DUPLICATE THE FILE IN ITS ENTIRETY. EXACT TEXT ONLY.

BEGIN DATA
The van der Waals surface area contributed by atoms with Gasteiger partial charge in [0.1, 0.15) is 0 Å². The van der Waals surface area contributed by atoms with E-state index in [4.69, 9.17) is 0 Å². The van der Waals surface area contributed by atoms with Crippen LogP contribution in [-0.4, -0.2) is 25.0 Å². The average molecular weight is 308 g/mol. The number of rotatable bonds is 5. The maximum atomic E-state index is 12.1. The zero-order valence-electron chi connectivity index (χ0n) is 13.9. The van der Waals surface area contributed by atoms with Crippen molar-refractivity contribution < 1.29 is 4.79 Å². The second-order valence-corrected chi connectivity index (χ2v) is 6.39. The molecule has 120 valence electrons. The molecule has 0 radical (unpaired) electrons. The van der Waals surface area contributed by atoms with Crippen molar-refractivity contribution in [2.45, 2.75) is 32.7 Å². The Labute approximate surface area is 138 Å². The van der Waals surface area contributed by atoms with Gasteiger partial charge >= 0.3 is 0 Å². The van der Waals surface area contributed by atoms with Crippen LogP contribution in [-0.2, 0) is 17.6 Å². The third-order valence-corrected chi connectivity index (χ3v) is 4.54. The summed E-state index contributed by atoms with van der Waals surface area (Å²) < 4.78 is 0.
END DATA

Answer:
The van der Waals surface area contributed by atoms with Gasteiger partial charge in [0.1, 0.15) is 0 Å². The van der Waals surface area contributed by atoms with E-state index in [4.69, 9.17) is 0 Å². The van der Waals surface area contributed by atoms with Crippen LogP contribution in [-0.4, -0.2) is 25.0 Å². The average molecular weight is 308 g/mol. The number of rotatable bonds is 5. The maximum atomic E-state index is 12.1. The zero-order valence-electron chi connectivity index (χ0n) is 13.9. The van der Waals surface area contributed by atoms with Crippen molar-refractivity contribution < 1.29 is 4.79 Å². The second-order valence-corrected chi connectivity index (χ2v) is 6.39. The molecule has 120 valence electrons. The molecule has 0 radical (unpaired) electrons. The van der Waals surface area contributed by atoms with Crippen molar-refractivity contribution in [2.45, 2.75) is 32.7 Å². The Labute approximate surface area is 138 Å². The van der Waals surface area contributed by atoms with Gasteiger partial charge >= 0.3 is 0 Å². The van der Waals surface area contributed by atoms with Crippen LogP contribution in [-0.2, 0) is 17.6 Å². The third-order valence-corrected chi connectivity index (χ3v) is 4.54. The summed E-state index contributed by atoms with van der Waals surface area (Å²) < 4.78 is 0.